3D reconstruction of skull suggests small crocodile is new species
A small crocodile discovered in Germany's Langenberg Quarry may be a new species, according to a study published in the open-access journal PLOS ONE by Daniela Schwarz from Leibniz Institute for Evolutionary and Biodiversity Research, Germany, and colleagues.
|Limestone slab contains the partial skeleton of Knoetschkesuchus |
[Credit: Schwarz et al., 2017]
The researchers concluded that the atoposaurid they studied is actually a new species, which they call Knoetschkesuchus. This conclusion is based on unique features of the skull, such as openings in the jaw bone and in front of the eye, as well as of tooth morphology. The latter may have reflected dietary specialization, and diversity of tooth morphology is thought to have been a driver of atoposaurid evolution during the Jurassic.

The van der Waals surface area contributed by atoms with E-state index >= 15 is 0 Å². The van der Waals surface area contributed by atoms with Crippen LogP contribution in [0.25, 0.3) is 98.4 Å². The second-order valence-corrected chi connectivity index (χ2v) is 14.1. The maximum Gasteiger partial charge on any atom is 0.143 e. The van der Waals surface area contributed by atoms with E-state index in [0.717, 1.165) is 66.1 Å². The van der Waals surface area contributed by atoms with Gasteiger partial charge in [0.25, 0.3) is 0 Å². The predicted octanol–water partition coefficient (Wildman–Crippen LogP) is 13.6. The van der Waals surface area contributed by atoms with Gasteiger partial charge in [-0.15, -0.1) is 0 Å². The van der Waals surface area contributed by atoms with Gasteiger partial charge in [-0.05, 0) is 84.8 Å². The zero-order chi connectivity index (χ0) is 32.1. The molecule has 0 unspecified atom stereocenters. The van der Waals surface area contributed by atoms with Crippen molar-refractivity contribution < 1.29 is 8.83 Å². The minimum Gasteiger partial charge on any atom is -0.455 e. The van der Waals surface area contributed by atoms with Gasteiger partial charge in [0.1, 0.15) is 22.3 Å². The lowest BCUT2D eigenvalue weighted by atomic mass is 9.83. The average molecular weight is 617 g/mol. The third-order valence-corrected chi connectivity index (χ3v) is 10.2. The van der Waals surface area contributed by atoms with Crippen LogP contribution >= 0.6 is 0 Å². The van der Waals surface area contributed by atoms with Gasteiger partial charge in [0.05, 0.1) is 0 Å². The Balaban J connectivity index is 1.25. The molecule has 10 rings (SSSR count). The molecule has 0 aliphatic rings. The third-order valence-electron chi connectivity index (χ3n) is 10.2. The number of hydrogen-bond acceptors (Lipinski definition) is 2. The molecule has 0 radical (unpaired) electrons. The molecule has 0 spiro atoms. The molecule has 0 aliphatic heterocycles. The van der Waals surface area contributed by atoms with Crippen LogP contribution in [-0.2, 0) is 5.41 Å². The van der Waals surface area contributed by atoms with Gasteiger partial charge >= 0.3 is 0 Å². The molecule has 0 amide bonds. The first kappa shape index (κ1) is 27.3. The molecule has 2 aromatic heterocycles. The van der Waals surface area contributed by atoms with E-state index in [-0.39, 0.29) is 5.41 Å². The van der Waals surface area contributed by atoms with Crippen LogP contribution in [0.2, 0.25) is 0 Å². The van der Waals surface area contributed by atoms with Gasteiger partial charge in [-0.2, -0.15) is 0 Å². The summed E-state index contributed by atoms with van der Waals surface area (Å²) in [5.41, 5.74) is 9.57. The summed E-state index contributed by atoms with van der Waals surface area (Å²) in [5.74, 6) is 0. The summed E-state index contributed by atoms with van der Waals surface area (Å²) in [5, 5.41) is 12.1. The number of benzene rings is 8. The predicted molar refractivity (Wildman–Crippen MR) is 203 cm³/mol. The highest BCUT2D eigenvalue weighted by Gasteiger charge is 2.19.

"The study describes a new diminutive crocodile Knoetschkesuchus langenbergensis that lived around 154 Million years ago in Northwestern Germany," says Schwarz. "Knoetschkesuchus belongs to the evolutionary lineage that leads to modern crocodiles and preserves for the first time in this group two skulls in 3D, allowing us detailed anatomical studies via micro-CT images. Our research is part of the Europasaurus-Project which studies the remains of a unique Jurassic island ecosystem in Northern Germany."
Source: PLOS [February 15, 2017]